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Wales Online
Wales Online
Cathy Owen

Queen's death: The things you need to know on Friday morning

Tributes to the Queen, who has died after 70 years on the throne, have been paid as the country enters an extended period of national mourning. King Charles III will return to London on Friday from Balmoral, the scene of his mother’s final moments, and is expected to address the nation with a televised statement at 6pm .

A meticulously planned process proclaiming him as monarch will now unfold over the coming days, as most government business is suspended and people gather in their thousands outside Buckingham Palace and other royal residences to pay their respects.

The new King, who had dashed to the Queen's bedside, said the death of his beloved mother was a "moment of great sadness" for him and his family and her loss would be "deeply felt" around the world. See the newspapers and how the Queen's death has been reported here.

Read more: Live updates as people across Wales pay tribute to to Queen Elizabeth II

Churches across Wales are expected to open their doors for people to leave tributes, and a 96-gun salute is planned at Cardiff Castle for 1pm with more details being released later this morning. Gun salutes will ring out elsewhere too and bells will toll across the country, with churches, chapels and cathedrals encouraged to open for prayers or a special service for mourners. Flags will fly at half mast across the UK .

Normal government business is suspended during the period of mourning, with no ministerial visits, statements or press releases, similar to an election period. But Liz Truss, who has only been Prime Minister for three days. will lead tributes in the House of Commons, and MPs are likely to sit on Saturday as well.

Floral tributes that have been left at Balmoral (PA)

The Commons will meet at midday to allow MPs to pay tribute to the Queen, sitting until around 10 pm. this evening. They will meet again on Saturday, when a small number of senior MPs will take the oath to the king. Tributes will then continue until late in the evening. Every MP will have the option of taking an oath to the King when the House returns but are not obliged to. King Charles will have his first audience as monarch with the Prime Minister .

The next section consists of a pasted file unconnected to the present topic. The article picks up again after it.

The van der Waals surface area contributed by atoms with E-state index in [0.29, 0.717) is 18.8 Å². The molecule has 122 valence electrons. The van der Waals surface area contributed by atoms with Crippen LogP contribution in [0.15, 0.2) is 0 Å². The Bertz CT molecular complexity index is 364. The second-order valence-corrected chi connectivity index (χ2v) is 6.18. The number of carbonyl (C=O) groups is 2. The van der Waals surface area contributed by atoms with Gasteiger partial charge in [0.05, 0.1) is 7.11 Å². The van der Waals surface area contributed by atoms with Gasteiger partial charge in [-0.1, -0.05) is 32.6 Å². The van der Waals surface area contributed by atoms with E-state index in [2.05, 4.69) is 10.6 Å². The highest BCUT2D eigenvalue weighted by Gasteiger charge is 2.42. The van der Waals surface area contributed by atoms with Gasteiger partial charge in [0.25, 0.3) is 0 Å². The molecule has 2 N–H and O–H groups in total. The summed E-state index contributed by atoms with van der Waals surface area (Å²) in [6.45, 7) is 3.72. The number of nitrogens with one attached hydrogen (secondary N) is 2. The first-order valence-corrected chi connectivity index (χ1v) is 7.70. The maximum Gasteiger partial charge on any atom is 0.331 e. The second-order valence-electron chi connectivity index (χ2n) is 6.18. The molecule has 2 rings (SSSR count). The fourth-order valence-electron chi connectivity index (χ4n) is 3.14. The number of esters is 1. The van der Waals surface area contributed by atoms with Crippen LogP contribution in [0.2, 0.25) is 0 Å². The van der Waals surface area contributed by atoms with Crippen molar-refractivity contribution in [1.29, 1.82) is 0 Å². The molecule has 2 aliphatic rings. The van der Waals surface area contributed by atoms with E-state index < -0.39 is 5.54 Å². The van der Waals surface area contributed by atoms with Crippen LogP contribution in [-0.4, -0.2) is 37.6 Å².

Parliament's tributes will follow an outpouring of grief from across the political spectrum as the world digested news of the Queen's death at the age of 96.

Ms Truss hailed the country's longest-serving monarch as the "rock on which modern Britain was built", while Sir Keir Starmer, the leader of the Opposition, said she was "a symbol of the best of us".

Boris Johnson was among the six living former prime ministers of the Queen's reign to pay his respects, two days after he met her at Balmoral to resign from office.

He said the Queen spread "magic around her kingdom" for an "unrivalled" 70 years and had a "simple power to make us happy".

The King will have his first audience as monarch with the Prime Minister and that could as soon as Friday afternoon.. He is also expected to approve funeral arrangements before details are made public by the palace.

The bell at Windsor Castle is also likely to toll at midday , once a minute for all 96 years of the Queen’s life.

The Queen's body is expected to be returned to Buckingham Palace on the Royal Train . The Queen will then lie in state.

If this is confirmed, large crowds can be expected along the route which is likely to be along the classic East Coast Main Line route along the spine of the country.

A flag at half mast at Cardiff Castle (WalesOnline/Rob Browne)

Flags other than the royal standard will be flown at half mast, all royal public engagements canceled, and there is a black masthead on the website.

Sports and cultural events are likely to be cancelled , though this isn’t mandatory. Schools will remain open , while civil servants have been asked to carry out their duties respectfully and wear appropriate clothing. The Welsh Government has said that no decisions yet on whether schools will close for the funeral.

Downing Street said it was expecting large crowds to gather in London, Windsor and Edinburgh and that anyone who wishes to leave floral tributes near royal residences will be asked to do so in designated areas as directed by stewards. People started arriving at Balmoral from 6.30am on Friday.

Several people walked to the entrance of the grounds of the Scottish royal retreat to lay bouquets of flowers as a tribute to the late monarch.

One woman was spotted lighting a candle while others were seen reading personal notes written on the flowers.

The area was blocked off for a period on Thursday night when members of the royal family arrived at the castle as news broke of the Queen dying.

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